Press release submitted on behalf of Manufacturing Business Technology.

Hull is being honored for the invention, development and commercialization of Stereolithography.

By Industrial Media Staff

3D Systems announced Charles Hull, its co-founder and chief technology officer for regenerative medicine, has received the National Medal of Technology and Innovation (NMTI).

Established in 1980, the NMTI is the United States’ highest honor for technological achievement, awarded by the President of the United States for contributions to America’s economic, environmental and social well-being. Hull is being honored for the invention, development and commercialization of Stereolithography (SLA), which launched the 3D printing industry and for continuing innovation and leadership in additive manufacturing technology.

Hull was Vice President of Engineering at UVP, Inc. (now owned by Analytik Jena), a company that manufactures ultraviolet light sources for industrial and scientific applications when he began working on a way to fuse UV resins into three-dimensional structures to create product prototypes. In 1983, he produced the first 3D-printed part, an eye wash cup, using Stereolithography. Hull applied for a patent for this technology, and in 1986 he co-founded 3D Systems through which the SLA-1, the first 3D printer, was commercialized. With the founding of 3D Systems, he initiated the 3D printing industry.

In 2014, Hull was inducted into the National Inventors Hall of Fame at the United States Patent and Trademark Office for his globally impactful and transformative work inventing and pioneering 3D printing. The same year, he received the European Patent Office’s prestigious European Inventor Award in the non-European countries category for his contributions to technological progress and the advancement of society. 

In 2016, Hull received the Manufacturing Leadership Lifetime Achievement Award from Frost & Sullivan’s Manufacturing Leadership Council, and The American Society of Mechanical Engineers (ASME) honored him and named the SLA-1, the first commercial 3D printer, a Historic Mechanical Engineering Landmark. He also received The Economist’s prestigious 2013 Innovation Award, recognizing significant contributions across the fields of science and technology. Mr. Hull is a named inventor on 85 United States patents, plus numerous other patents around the world in the fields of ion optics and 3D printing.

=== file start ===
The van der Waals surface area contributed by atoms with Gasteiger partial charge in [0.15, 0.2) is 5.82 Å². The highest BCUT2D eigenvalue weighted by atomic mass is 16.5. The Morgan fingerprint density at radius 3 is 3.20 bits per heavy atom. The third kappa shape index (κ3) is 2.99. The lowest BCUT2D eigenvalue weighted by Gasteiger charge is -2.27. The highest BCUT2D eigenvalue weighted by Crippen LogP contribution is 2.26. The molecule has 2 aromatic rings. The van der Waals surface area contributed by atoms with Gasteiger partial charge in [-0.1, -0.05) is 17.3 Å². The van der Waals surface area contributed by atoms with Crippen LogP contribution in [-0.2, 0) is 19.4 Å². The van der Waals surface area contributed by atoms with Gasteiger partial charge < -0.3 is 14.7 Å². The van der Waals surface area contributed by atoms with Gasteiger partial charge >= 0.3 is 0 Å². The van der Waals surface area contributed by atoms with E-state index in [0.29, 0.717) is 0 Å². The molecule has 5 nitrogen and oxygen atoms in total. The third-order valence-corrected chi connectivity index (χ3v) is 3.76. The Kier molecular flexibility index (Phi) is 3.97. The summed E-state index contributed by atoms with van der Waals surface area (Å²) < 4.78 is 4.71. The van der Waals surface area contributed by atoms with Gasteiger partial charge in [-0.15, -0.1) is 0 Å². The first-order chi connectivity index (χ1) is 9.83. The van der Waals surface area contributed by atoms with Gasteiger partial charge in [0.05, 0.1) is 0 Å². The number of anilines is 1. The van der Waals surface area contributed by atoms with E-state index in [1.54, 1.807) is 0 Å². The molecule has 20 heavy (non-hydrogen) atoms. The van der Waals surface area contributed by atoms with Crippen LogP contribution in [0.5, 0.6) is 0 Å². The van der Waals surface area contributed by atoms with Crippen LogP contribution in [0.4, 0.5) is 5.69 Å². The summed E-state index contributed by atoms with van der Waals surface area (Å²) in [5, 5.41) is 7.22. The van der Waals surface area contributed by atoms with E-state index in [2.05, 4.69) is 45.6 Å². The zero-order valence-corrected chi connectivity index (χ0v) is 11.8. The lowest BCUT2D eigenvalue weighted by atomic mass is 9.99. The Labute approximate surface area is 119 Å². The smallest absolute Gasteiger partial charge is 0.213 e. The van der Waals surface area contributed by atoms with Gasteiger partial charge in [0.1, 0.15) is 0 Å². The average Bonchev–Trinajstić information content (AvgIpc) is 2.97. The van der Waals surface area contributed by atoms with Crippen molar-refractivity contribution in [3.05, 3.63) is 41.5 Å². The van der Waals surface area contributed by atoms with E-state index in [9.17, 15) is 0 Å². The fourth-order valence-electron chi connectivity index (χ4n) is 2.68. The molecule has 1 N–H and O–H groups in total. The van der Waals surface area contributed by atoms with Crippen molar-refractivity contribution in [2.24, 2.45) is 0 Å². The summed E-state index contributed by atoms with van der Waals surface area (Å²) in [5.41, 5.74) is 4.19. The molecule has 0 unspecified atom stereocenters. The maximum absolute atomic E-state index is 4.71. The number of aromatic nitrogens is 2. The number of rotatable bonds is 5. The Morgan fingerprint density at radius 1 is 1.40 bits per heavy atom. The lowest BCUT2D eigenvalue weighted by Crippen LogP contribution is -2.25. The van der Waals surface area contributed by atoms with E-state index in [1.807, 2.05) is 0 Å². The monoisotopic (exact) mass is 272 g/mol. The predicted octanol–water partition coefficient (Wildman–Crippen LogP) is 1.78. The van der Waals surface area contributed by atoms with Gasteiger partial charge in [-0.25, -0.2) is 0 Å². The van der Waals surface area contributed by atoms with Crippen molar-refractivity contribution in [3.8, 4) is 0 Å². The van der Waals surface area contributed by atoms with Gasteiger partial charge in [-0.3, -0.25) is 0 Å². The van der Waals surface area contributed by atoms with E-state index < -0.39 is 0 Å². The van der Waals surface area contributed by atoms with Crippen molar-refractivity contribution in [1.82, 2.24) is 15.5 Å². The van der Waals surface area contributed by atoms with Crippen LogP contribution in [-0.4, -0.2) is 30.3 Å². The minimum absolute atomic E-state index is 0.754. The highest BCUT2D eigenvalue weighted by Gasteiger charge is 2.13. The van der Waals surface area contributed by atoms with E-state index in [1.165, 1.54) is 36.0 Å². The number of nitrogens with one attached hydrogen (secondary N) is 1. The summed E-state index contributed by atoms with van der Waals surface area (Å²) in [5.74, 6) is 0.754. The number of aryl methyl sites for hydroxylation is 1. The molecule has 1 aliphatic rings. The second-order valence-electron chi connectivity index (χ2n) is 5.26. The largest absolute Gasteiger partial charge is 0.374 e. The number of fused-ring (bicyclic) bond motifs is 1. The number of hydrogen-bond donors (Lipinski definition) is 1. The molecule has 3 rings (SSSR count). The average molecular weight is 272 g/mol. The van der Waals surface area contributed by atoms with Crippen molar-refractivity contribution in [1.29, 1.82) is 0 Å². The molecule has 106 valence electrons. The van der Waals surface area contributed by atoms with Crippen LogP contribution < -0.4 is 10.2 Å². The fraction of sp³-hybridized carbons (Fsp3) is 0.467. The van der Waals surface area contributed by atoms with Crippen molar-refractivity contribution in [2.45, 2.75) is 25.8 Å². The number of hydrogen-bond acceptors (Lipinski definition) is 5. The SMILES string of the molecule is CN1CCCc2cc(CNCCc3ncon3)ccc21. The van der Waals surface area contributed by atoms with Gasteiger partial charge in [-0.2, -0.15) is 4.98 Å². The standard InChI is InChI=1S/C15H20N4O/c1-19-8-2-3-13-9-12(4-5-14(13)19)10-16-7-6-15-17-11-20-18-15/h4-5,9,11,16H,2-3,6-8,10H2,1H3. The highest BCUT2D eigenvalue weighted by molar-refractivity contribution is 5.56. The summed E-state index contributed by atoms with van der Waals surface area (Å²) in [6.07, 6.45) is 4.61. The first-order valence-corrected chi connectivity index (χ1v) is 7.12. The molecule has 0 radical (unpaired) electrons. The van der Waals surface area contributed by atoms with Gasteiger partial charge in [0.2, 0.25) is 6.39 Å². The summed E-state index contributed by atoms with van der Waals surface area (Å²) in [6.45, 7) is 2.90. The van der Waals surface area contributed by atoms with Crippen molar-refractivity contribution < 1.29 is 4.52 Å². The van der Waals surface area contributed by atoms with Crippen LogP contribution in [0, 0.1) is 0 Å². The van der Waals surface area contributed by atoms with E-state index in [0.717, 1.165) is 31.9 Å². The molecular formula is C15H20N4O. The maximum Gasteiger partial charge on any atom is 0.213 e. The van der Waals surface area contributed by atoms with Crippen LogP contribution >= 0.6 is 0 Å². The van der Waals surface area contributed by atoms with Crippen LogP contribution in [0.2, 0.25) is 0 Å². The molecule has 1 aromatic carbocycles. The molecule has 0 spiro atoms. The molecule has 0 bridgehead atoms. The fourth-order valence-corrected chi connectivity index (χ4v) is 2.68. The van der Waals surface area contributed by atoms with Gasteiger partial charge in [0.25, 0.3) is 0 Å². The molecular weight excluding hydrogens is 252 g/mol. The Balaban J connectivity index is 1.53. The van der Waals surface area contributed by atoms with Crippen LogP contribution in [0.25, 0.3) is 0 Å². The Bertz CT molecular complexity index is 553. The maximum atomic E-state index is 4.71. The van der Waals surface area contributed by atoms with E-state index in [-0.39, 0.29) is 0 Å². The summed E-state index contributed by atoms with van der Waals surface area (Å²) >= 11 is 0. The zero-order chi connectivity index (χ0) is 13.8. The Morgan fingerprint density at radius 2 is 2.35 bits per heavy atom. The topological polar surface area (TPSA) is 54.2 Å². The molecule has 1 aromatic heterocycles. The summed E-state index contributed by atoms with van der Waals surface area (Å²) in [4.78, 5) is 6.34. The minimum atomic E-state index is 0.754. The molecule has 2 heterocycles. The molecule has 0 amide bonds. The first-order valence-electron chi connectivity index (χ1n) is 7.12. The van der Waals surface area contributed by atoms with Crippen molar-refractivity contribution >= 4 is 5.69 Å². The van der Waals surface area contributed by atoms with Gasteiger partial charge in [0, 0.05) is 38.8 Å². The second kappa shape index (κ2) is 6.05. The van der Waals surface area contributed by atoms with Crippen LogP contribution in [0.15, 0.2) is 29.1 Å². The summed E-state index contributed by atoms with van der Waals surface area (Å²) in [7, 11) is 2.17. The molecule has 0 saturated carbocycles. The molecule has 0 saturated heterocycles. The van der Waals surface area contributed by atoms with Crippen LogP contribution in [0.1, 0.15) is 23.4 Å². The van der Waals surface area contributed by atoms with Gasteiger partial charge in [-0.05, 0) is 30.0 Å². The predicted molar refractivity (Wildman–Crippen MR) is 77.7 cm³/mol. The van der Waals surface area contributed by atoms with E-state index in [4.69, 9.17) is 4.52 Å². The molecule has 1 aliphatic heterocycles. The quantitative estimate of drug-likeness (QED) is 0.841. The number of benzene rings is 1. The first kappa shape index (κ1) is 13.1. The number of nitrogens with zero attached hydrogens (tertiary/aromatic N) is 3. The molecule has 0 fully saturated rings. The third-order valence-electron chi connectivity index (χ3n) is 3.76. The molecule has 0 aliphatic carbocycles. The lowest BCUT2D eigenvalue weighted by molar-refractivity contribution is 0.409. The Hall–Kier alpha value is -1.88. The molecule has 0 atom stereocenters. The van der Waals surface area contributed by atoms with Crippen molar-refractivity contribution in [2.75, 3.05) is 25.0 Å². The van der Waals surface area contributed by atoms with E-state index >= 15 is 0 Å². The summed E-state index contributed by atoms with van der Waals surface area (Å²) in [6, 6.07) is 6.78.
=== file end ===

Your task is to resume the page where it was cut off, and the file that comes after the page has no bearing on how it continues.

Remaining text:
3D Systems remains a leader in innovation with state-of-the-art production 3D printers, materials, software and application experts that have changed how products are manufactured and healthcare is delivered. As 3D Systems’ Chief Technology Officer for Regenerative Medicine, Mr. Hull continues to bring his pioneering spirit to the next frontier of 3D printing — bioprinting. He leads the 3D Systems team collaborating with United Therapeutics in a joint development program to establish an unlimited supply of human lungs, requiring no immunosuppression, potentially allowing patients with end-stage lung disease to benefit from an unlimited supply of tolerable, transplantable organs.

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